JAPANESE BONDS got a double boost Monday as traders returned from a long weekend to find strong demand for haven assets, just as the central bank showed its determination to enforce yield-curve control.

The Bank of Japan (BoJ) offered to buy an unlimited amount of 10-year bonds at a fixed rate of 0.25% in a bid to cap the recent rise in yields. There was no take up from investors, given the benchmark yield slipped well below that rate in the secondary market to as low as 0.2%.

The plan was announced on Thursday and was the first of its type in more than three years. That news came shortly before US inflation data sparked a renewed sell-off in global bonds, only for them to recover on Friday as central banks pushed back on rate-hike speculation and tension over Ukraine increased.

The shifts over recent days meant the need for the BoJ to conduct this kind of operation had eased. With US yields back near where they were before Japan’s three-day weekend, there was no expectation of any take up from investors, said Katsutoshi Inadome, a strategist at Mitsubishi UFJ Morgan Stanley Securities in Tokyo.

“The JGB (Japanese government bond) market will likely see relief buying as the BoJ firmly showed its stance to draw a line on the upper limit of 10-year yield at 0.25%,” he wrote in a note before the operation.

Japan’s central bank remains an outlier, maintaining ultra-easy policy while its peers start to wind back stimulus. With the fixed-rate operation, the BoJ is setting 0.25% as a clearer line in the sand for traders and doubling down on its commitment to continue with its stimulus program for now.

The lack of takers on Monday came as no surprise as the rate offered no incentive for bond holders to sell. As in past instances, the BoJ’s first fixed-rate operation this time around was more a precautionary move. The offer included the current 10-year benchmark bond and two previous benchmark issues.

Upward pressure on Japanese yields may cool for the time being, given that global central bankers are pushing back against talk of even faster rate hikes, geopolitical concerns around Russia and Ukraine have put investors on edge and the BoJ clarified it will protect its ceiling.

Under its curve control policy, the BoJ has a desired trading range for the 10-year bonds of 0.25% either side of zero.

But if traders again test the central bank’s resolve and yields get closer to 0.25%, the BoJ could ramp up the potency of its operations by offering a fixed-rate that is below market levels. That potentially expensive option would have more fire-power because it offers an instant payout for bond-holders.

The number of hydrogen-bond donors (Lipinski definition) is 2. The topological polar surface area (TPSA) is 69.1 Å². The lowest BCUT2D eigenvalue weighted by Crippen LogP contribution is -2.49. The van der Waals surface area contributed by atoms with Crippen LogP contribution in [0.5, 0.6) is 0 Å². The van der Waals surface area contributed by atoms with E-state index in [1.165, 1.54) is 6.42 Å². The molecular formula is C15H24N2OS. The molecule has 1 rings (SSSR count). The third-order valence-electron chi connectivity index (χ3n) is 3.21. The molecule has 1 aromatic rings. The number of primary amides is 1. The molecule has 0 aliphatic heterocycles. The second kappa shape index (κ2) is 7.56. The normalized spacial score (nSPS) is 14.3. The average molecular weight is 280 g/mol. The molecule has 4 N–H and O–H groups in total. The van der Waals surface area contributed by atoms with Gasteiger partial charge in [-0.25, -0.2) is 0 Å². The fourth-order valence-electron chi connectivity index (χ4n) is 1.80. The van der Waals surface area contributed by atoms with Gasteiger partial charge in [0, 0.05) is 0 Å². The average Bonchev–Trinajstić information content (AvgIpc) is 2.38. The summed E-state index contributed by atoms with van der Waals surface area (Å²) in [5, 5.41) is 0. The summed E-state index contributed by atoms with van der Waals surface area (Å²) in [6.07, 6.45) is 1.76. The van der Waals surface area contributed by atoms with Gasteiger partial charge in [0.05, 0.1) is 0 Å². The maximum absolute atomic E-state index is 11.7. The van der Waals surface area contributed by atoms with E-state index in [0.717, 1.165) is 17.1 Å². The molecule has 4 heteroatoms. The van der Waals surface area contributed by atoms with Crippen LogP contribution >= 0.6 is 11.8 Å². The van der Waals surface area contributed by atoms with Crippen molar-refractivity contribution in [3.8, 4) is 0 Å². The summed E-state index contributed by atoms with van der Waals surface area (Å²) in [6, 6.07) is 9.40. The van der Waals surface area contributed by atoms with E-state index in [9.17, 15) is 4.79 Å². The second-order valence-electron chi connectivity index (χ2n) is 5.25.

Another option would be to announce fixed-rate operations on consecutive days for the first time, which would set out even more firmly the BoJ’s stance of not backing down against market pressure.

At some point, yields are likely to move up again given the risk of higher oil prices and uncertainty over the next BoJ Governor as Haruhiko Kuroda’s term ends in April next year, according to Yoshimasa Maruyama of SMBC Nikko Securities.

The focus may now shift to Japan’s yield curve, with upward pressure expected on 30-year yields should longer-dated Treasuries continue to sell off, said Akio Kato, general manager of strategic research and investment at Mitsubishi UFJ Kokusai Asset Management Co. in Tokyo.

“The BoJ has put a cap on 10-year yields but the decline will likely be limited to around 0.2% as US yields are expected to keep climbing,” he said.

Still, Japan is facing different inflation dynamics compared with the rest of the world. Its key price measure is likely to show inflation slowed to 0.3% last month according to analyst forecasts ahead of data due Friday.

A weaker reading for Japanese inflation could ease speculation that the BoJ might consider normalization steps. Even if price growth stays around 0.5%, it is still far behind the US, where inflation last week reached its fastest clip since 1982.

“There is no need and no chance of reducing easing or turning to tightening,” Mr. Kuroda said in an interview with local news media last week.

“The market has not really tested the BoJ yet, but if it does, we would expect a forceful response,” Win Thin, global head of currency strategy at Brown Brothers Harriman & Co., wrote in a note. “We continue to believe the Bank of Japan will continue to defend the 0.25% upper limit for 10-year JGB yields under yield curve control.” — Bloomberg